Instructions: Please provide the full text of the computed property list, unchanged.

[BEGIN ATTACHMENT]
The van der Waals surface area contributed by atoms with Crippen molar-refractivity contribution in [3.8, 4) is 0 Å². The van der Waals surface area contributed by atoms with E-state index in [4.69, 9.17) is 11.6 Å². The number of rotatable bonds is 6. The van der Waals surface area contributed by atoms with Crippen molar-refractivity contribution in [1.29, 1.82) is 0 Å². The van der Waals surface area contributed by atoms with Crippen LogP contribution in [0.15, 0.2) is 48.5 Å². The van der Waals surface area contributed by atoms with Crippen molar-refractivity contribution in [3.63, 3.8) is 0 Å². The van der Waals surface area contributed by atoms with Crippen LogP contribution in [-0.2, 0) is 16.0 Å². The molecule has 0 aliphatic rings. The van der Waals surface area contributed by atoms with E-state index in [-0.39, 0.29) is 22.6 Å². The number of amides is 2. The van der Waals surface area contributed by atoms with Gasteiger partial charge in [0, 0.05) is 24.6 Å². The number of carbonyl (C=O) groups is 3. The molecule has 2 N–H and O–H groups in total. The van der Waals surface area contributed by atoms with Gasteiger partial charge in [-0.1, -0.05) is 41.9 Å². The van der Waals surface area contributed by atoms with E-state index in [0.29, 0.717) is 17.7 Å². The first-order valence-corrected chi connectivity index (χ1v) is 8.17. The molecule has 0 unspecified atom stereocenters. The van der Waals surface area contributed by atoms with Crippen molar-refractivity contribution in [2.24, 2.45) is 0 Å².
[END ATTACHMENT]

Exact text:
The van der Waals surface area contributed by atoms with Crippen molar-refractivity contribution in [3.8, 4) is 0 Å². The van der Waals surface area contributed by atoms with E-state index in [4.69, 9.17) is 11.6 Å². The number of rotatable bonds is 6. The van der Waals surface area contributed by atoms with Crippen molar-refractivity contribution in [1.29, 1.82) is 0 Å². The van der Waals surface area contributed by atoms with Crippen LogP contribution in [0.15, 0.2) is 48.5 Å². The van der Waals surface area contributed by atoms with Crippen molar-refractivity contribution in [3.63, 3.8) is 0 Å². The van der Waals surface area contributed by atoms with Crippen LogP contribution in [-0.2, 0) is 16.0 Å². The molecule has 0 aliphatic rings. The van der Waals surface area contributed by atoms with E-state index in [-0.39, 0.29) is 22.6 Å². The number of amides is 2. The van der Waals surface area contributed by atoms with Gasteiger partial charge in [0, 0.05) is 24.6 Å². The number of carbonyl (C=O) groups is 3. The molecule has 2 N–H and O–H groups in total. The van der Waals surface area contributed by atoms with Gasteiger partial charge in [-0.1, -0.05) is 41.9 Å². The van der Waals surface area contributed by atoms with E-state index in [0.29, 0.717) is 17.7 Å². The first-order valence-corrected chi connectivity index (χ1v) is 8.17. The molecule has 0 unspecified atom stereocenters. The van der Waals surface area contributed by atoms with Crippen molar-refractivity contribution in [2.24, 2.45) is 0 Å².